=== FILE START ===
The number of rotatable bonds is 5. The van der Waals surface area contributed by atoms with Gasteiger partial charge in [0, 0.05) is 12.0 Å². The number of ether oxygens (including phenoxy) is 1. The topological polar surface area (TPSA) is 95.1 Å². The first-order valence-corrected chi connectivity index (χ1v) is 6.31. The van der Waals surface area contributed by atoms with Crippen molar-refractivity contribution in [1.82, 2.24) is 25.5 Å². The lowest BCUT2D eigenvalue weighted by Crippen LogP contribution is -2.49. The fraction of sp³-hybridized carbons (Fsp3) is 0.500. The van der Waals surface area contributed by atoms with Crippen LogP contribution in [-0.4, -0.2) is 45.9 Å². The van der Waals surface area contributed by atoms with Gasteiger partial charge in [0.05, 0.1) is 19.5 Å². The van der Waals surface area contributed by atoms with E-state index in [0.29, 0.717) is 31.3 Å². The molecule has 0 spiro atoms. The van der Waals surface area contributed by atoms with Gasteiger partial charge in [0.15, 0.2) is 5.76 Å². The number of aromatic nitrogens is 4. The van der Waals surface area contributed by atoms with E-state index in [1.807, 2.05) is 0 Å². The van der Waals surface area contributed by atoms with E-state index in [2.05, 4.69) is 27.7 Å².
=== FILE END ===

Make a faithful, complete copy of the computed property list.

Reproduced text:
The number of rotatable bonds is 5. The van der Waals surface area contributed by atoms with Gasteiger partial charge in [0, 0.05) is 12.0 Å². The number of ether oxygens (including phenoxy) is 1. The topological polar surface area (TPSA) is 95.1 Å². The first-order valence-corrected chi connectivity index (χ1v) is 6.31. The van der Waals surface area contributed by atoms with Crippen molar-refractivity contribution in [1.82, 2.24) is 25.5 Å². The lowest BCUT2D eigenvalue weighted by Crippen LogP contribution is -2.49. The fraction of sp³-hybridized carbons (Fsp3) is 0.500. The van der Waals surface area contributed by atoms with Crippen LogP contribution in [-0.4, -0.2) is 45.9 Å². The van der Waals surface area contributed by atoms with Gasteiger partial charge in [0.05, 0.1) is 19.5 Å². The van der Waals surface area contributed by atoms with E-state index in [0.29, 0.717) is 31.3 Å². The molecule has 0 spiro atoms. The van der Waals surface area contributed by atoms with Gasteiger partial charge in [0.15, 0.2) is 5.76 Å². The number of aromatic nitrogens is 4. The van der Waals surface area contributed by atoms with E-state index in [1.807, 2.05) is 0 Å². The van der Waals surface area contributed by atoms with E-state index in [2.05, 4.69) is 27.7 Å².